Two Fridays ago, while you were gallivanting about on the town, the audience at L.A.’s Laugh Factory was heckling Daniel Tosh as he made an off color joke about gang rape. While the exact details of the exchange are still being disputed, (Tosh reportedly joked back to the woman “wouldn’t it be funny if that girl got raped by like, 5 guys right now? Like right now? What if a bunch of guys just raped her…”) Tosh’s apology (a tweet saying “The point I was making before I was heckled is there are awful things in the world but you can still make jokes about them. #deadbabies) and the ensuing media surrounding the incident is what is most of interest to PR professionals such as ourselves.
Should Tosh have been forced to apologize because of social pressure? Most comedians feel that they are equal opportunity offenders but does that mean that there is no joke that is off limits? From a PR standpoint, as we saw last week, one of the most important things that a brand can do is stay true to their voice. While what Tosh said may be offensive he was sticking to his voice in his act, which people revere and actually pay money to see.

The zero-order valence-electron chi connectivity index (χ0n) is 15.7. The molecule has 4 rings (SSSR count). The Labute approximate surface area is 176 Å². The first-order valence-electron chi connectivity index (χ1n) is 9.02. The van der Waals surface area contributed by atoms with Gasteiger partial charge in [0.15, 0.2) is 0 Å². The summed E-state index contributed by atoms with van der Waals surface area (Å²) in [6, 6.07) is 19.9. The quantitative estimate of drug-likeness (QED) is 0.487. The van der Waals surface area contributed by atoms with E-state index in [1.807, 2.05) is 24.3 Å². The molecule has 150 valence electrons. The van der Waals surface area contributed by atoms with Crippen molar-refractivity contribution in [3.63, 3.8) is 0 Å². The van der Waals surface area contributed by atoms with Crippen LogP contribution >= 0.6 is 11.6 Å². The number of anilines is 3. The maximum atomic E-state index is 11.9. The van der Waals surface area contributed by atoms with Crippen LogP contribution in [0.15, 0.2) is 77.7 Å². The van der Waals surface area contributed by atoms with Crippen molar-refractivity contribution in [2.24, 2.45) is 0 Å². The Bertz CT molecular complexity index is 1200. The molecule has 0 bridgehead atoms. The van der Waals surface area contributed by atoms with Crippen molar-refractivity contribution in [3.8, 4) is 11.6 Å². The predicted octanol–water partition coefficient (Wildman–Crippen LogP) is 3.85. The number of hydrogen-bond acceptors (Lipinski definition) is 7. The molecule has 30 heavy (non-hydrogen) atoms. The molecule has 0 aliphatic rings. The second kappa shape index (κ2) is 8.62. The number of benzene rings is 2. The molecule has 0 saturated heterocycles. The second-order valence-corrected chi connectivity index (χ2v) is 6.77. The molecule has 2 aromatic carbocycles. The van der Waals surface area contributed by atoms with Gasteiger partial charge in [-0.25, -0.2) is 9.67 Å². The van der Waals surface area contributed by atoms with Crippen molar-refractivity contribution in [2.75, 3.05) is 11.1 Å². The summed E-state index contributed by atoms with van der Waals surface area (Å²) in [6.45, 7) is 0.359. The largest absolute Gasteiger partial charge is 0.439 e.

P.T. Barnum has been quoted saying, “I don’t care what you say about me, just spell my name right.” The ensuing media that the incident has created could actually be seen as a good thing for Tosh, as hundreds of his fans have come to his defense, citing that his offensive statements were directly in line with the rest of his act. While the Tosh.O audience waits to see how the incident plays out, it is hoped that Tosh will be able to do a web redemption on himself.